Who gets the credit for Buffalo’s development projects? - The Buffalo News
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Who gets the credit for Buffalo’s development projects?

Who gets credit for Buffalo’s development projects?

Mayor Byron W. Brown cites $1.7 billion in economic activity in Buffalo. But how much was his administration responsible for the boom? With the project amount, description and the city’s role, here’s how it breaks down:

City heavily involved:

• Buffalo Sabres’ HarborCenter, $172 million. A hotel, two ice rinks, and a hockey center is being financed by Sabres owner Terry Pegula, with phased completions in 2014 and 2015. The city put land out for bid and negotiated the sale, including living wage provisions and hiring goals for minority and women workers.

• The Carlo, $75 million. A hotel and office complex near Erie Basin Marina, by Ellicott Development, is projected to open in late 2015. The project is moving along, and the city, which is selling the land, is working issues related to the title, according to developer Carl Paladino. The city selected Ellicott to develop the parcel. No other bids for the Erie Basin Marina land were sought.

• The Tishman Building, $41 million. A new hotel and office space on Lafayette Square by the Hamister Group, now under construction, is expected to open next year. The city loaned the project $1.1 million in federal funds, and provided an easement to allow access to hotel’s front door.

• Former Riverside Academy, $20 million. Low-income apartments by DePaul Key Housing, scheduled to open in March. The city sold the school to DePaul, and awarded $1.5 million in federal block grant funds.

• Statler City, $13 million. Redevelopment of a historic Statler hotel by developer Mark D. Croce focused on the renovation of the first three floors, completed earlier this year, and exterior work that is expected to start in late fall. City awarded $5.3 million to stabilize the exterior, helped prevent demolition when building was in bankruptcy.

• White’s Livery Apartments, $3.5 million. Affordable apartments by Savarino Companies in White Brother Livery Stables are scheduled to open in December. The city spent $574,000 to stabilize the building, and allocated $1.1 million to developer.

City moderately involved:

• Gates Vascular Institute, $291 million. Kaleida Health’s cardiac and stroke center opened in 2012. The city sold Goodrich Street for $1.1 million.

• Seneca Buffalo Creek Casino, $130 million. City negotiated $600,000 land sale, including Seneca funds for infrastructure improvements.

• Conventus, $100 million. Office building on the medical campus is under construction by Ciminelli Real Estate, and scheduled to open in spring 2015. Brown supported tax breaks.

• Richardson Olmsted Complex, $55 million. Former state asylum will be redeveloped into hotel and event space, with scheduled opening in 2016. The city worked on deed issues.

• Catholic Health Administrative and Regional Training Center, $46 million. New headquarters for health care provider is expected to be completed nest summer. City allocated $3.8 million in state funding.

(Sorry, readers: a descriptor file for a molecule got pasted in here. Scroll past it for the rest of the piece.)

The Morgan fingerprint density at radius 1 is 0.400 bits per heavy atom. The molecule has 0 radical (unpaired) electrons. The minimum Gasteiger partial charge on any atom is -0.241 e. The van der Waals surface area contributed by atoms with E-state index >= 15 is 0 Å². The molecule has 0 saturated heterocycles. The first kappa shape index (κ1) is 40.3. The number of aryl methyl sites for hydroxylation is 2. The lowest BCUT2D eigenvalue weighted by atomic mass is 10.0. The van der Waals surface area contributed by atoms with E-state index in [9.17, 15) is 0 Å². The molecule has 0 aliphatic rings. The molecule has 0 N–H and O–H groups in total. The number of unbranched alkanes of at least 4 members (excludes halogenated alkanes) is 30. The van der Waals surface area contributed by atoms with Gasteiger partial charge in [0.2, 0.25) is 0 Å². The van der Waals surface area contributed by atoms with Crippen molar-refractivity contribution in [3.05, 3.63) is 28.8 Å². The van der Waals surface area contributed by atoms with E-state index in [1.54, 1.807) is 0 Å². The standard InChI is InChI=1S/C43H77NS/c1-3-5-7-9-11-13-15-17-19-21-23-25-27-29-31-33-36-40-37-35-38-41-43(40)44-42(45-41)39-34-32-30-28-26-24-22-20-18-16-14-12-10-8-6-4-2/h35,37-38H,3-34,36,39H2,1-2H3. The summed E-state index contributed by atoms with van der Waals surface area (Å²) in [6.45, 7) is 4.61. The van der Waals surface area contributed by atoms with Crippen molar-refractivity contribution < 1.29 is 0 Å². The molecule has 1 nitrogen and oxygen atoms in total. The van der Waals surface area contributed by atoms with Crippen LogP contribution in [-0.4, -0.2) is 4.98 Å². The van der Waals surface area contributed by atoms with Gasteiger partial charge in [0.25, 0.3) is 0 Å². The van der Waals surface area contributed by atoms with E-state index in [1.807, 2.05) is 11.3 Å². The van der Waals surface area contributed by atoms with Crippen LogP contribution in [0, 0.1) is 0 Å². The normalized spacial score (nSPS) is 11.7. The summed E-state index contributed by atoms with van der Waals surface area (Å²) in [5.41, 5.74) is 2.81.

• Hotel@Lafayette, $44 million. Signature Development redeveloped historic hotel. City loaned the project $800,000, made lighting and sidewalk improvements, and granted tax breaks.

• Central Park Plaza, $35 million. LP Ciminelli plans to redevelop the large site. Demolition on the site is complete. The city prodded the state to get parcel’s former out-of-town owner to sell.

• 500 Seneca St., $35 million. Mixed-use development planned by Savarino Companies. The city sold small lots behind the building. Plans approved by the Planning Board in December.

• The Planing Mill, $8 million. Apartments and commercial space at 141 Elm St. by TM Montante, in development. City provided $500,000 loan.

• Housing Opportunities Made Equal, $2.9 million. New offices and apartments at 1542 Main St. opened last year. City awarded the project federal funds.

• Ricotta & Visco, $1.6 million. New law offices at 496 Main St. Brown administration said city resolved “complicated” permit issues.

City nominally involved:

• UB School of Medicine and Biomedical Sciences, $375 million. The medical school will relocate from the South Campus to Buffalo Niagara Medical Campus, with the opening planned for 2016. The seven-story medical school will be built at the corner of Main and High streets and will have many more students and faculty than the school has on the UB South Campus. Brown lobbied in Albany with UB officials for the project.

• John R. Oishei Children’s Hospital, $243 million. A new 12-floor free-standing children’s hospital will be built on the medical campus. Ground-breaking for the new facility across from Kaleida Health’s Buffalo General Medical Center is expected in the spring, with completion in 2016. The city negotiated easements.

• Roswell Park Cancer Institute’s Clinical Sciences Center, $40 million. Building will provide breast cancer screening services, chemotherapy infusion, and other programs, expected to open in fall 2015. City is facilitating reconfigurations of land parcels and offered assistance with new market tax credits.

• One Canalside, $30 million. The former Donovan State Office Building across Scott Street is being redeveloped into a hotel and the headquarters for the Phillips Lytle law firm. It is scheduled to open in phases at the end of this year and in the spring. Will be site of a 96-room Courtyard by Marriott hotel. City advocated for tax breaks at ECIDA.

• The Graystone, $5.3 million. Redevelopment of a century-old building on Johnson Park into 42 apartments by Ellicott Development, scheduled to open next month. City supported project at ECIDA.

– Jill Terreri

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